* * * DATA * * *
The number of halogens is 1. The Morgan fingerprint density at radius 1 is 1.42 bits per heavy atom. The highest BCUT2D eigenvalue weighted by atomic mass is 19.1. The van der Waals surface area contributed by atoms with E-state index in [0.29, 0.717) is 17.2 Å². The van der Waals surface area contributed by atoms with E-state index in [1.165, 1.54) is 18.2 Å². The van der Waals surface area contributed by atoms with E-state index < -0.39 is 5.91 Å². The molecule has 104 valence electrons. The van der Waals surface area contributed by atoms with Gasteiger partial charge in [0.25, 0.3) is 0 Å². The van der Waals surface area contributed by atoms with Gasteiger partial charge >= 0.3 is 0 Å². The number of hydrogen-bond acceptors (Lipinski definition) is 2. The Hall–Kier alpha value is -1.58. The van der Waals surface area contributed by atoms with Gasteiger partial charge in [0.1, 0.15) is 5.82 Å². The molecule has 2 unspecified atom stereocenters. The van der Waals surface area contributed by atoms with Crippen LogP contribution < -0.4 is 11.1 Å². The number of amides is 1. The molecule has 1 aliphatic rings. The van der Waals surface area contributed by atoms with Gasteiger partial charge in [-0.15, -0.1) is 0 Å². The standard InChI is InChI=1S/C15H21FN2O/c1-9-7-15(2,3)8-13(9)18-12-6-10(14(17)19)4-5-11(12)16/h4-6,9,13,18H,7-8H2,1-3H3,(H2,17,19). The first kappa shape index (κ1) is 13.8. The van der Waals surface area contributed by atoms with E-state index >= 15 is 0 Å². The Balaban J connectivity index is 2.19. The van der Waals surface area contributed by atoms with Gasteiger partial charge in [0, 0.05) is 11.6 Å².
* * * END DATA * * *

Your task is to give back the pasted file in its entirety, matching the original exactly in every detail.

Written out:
The number of halogens is 1. The Morgan fingerprint density at radius 1 is 1.42 bits per heavy atom. The highest BCUT2D eigenvalue weighted by atomic mass is 19.1. The van der Waals surface area contributed by atoms with E-state index in [0.29, 0.717) is 17.2 Å². The van der Waals surface area contributed by atoms with E-state index in [1.165, 1.54) is 18.2 Å². The van der Waals surface area contributed by atoms with E-state index < -0.39 is 5.91 Å². The molecule has 104 valence electrons. The van der Waals surface area contributed by atoms with Gasteiger partial charge in [0.25, 0.3) is 0 Å². The van der Waals surface area contributed by atoms with Gasteiger partial charge >= 0.3 is 0 Å². The number of hydrogen-bond acceptors (Lipinski definition) is 2. The Hall–Kier alpha value is -1.58. The van der Waals surface area contributed by atoms with Gasteiger partial charge in [0.1, 0.15) is 5.82 Å². The molecule has 2 unspecified atom stereocenters. The van der Waals surface area contributed by atoms with Crippen LogP contribution < -0.4 is 11.1 Å². The number of amides is 1. The molecule has 1 aliphatic rings. The van der Waals surface area contributed by atoms with Gasteiger partial charge in [-0.15, -0.1) is 0 Å². The standard InChI is InChI=1S/C15H21FN2O/c1-9-7-15(2,3)8-13(9)18-12-6-10(14(17)19)4-5-11(12)16/h4-6,9,13,18H,7-8H2,1-3H3,(H2,17,19). The first kappa shape index (κ1) is 13.8. The van der Waals surface area contributed by atoms with E-state index >= 15 is 0 Å². The Balaban J connectivity index is 2.19. The van der Waals surface area contributed by atoms with Gasteiger partial charge in [0, 0.05) is 11.6 Å².